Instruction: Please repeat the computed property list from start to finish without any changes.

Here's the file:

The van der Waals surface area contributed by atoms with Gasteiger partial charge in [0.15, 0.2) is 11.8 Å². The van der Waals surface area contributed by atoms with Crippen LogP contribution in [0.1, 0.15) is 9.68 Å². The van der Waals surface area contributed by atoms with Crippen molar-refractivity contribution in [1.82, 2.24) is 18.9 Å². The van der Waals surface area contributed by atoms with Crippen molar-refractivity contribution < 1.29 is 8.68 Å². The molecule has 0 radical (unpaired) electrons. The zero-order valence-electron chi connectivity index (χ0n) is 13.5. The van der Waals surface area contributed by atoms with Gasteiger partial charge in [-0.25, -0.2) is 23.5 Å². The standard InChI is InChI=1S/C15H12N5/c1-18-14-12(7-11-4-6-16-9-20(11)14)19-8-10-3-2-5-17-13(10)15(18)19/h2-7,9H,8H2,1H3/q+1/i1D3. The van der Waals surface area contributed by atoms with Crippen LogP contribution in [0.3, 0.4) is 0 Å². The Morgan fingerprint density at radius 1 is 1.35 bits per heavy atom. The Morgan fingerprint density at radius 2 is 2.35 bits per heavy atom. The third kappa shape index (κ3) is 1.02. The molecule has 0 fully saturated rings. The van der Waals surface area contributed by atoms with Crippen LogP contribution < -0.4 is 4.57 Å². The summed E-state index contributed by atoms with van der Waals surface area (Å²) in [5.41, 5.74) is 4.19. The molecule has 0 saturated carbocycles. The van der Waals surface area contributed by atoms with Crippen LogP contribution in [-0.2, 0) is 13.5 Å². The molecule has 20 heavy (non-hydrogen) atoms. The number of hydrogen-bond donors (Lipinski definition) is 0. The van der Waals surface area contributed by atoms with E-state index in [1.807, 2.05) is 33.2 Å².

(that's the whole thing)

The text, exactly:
The van der Waals surface area contributed by atoms with Gasteiger partial charge in [0.15, 0.2) is 11.8 Å². The van der Waals surface area contributed by atoms with Crippen LogP contribution in [0.1, 0.15) is 9.68 Å². The van der Waals surface area contributed by atoms with Crippen molar-refractivity contribution in [1.82, 2.24) is 18.9 Å². The van der Waals surface area contributed by atoms with Crippen molar-refractivity contribution < 1.29 is 8.68 Å². The molecule has 0 radical (unpaired) electrons. The zero-order valence-electron chi connectivity index (χ0n) is 13.5. The van der Waals surface area contributed by atoms with Gasteiger partial charge in [-0.25, -0.2) is 23.5 Å². The standard InChI is InChI=1S/C15H12N5/c1-18-14-12(7-11-4-6-16-9-20(11)14)19-8-10-3-2-5-17-13(10)15(18)19/h2-7,9H,8H2,1H3/q+1/i1D3. The van der Waals surface area contributed by atoms with Crippen LogP contribution in [0.3, 0.4) is 0 Å². The Morgan fingerprint density at radius 1 is 1.35 bits per heavy atom. The Morgan fingerprint density at radius 2 is 2.35 bits per heavy atom. The third kappa shape index (κ3) is 1.02. The molecule has 0 fully saturated rings. The van der Waals surface area contributed by atoms with Crippen LogP contribution < -0.4 is 4.57 Å². The summed E-state index contributed by atoms with van der Waals surface area (Å²) in [5.41, 5.74) is 4.19. The molecule has 0 saturated carbocycles. The van der Waals surface area contributed by atoms with Crippen LogP contribution in [-0.2, 0) is 13.5 Å². The molecule has 20 heavy (non-hydrogen) atoms. The number of hydrogen-bond donors (Lipinski definition) is 0. The van der Waals surface area contributed by atoms with E-state index in [1.807, 2.05) is 33.2 Å².